Last night I was checking out the new bar around the corner from Pehrspace called 1642 (aka “Beer + Wine”). Lo and behold I discovered a bunch of musicians I had never heard before. Walter Spencer, Edna and Melinda (and friends) were jamming some sweet old-time music on violin, upright bass, and banjo.
This wasn’t my usual Tuesday night Wildness (RIP), but after a long day—and a sweaty bike ride with my beau (not with Walter Spencer, who is pictured, above, having an intimate sesh with the bass player)—a glass of beer and some fiddle seemed just about right.
Well we never got to settle in. As soon as we got our delicious brews arrived (Hop 15….just $6—and 10% liquor!), friends of the band incited us to dance with them. I really dug it. Those keening melodies connect deeply with the Irishman in me. And the three musicians were on fire, man. Everyone at the bar was groovin’, especially me.
Several brews later, the players took a break and we got to chat with them. I learned their band does not yet have a name. In fact it, it was their first gig. A great start!
A Sunday Night Roast is remarkable for the sturdy yet clear recording, the superb singing and playing, and Spencer’s ability to switch from raucous to gorgeously heartfelt material in a split second. The title track, “Let’s Have a Party” (which is full of humorous local shout-outs) and the boozy “I’m A Mess” all recall the freewheeling, traditional fun of Spencer’s performance at 1642. But for me, the real standouts on A Sunday Night Roast are the delicate “Let’s Dance” (not the Bowie song) and “Gone With The Wind.” Both tell tales of wretched characters whose only salvation is music. Chilling.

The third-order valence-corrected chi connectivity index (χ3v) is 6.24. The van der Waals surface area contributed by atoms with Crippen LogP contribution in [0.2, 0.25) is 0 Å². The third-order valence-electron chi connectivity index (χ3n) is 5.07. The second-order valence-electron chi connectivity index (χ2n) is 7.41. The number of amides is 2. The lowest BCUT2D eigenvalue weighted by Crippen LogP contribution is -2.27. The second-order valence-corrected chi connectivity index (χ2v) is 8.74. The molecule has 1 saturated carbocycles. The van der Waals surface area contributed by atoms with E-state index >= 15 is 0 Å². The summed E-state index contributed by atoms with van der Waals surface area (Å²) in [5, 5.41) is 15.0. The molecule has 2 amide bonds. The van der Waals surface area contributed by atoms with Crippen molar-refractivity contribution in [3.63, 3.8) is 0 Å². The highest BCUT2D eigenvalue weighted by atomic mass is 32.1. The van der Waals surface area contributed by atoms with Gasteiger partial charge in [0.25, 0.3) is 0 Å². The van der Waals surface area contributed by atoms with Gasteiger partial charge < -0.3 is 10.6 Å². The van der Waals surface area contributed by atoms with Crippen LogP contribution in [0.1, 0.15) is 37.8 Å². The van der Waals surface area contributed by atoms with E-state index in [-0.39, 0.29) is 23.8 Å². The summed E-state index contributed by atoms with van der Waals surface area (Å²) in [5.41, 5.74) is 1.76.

Another track that jumped out is “Dr. Bronner’s Magic Soap” which recalls the story of our pal Don Bolles’ 2007 arrest in Orange County. “Was it crack cocaine or heroine or a little bitty bag of dope?” Walter Spencer sings questioningly. “No”—Spencer answers himself—”He had a bottle of Dr Bronners magic soap!” “It makes my balls tingle but it doesnt get me high,” Spencer concludes, ratifying Bolles’ eternal place in music myth.
The last song, “Bi the Way,” has Walter Spencer chucking the whole Americana sound for a flirtation (quite literally) with the homosexual lifestyle and heavy rock drums. Rad!
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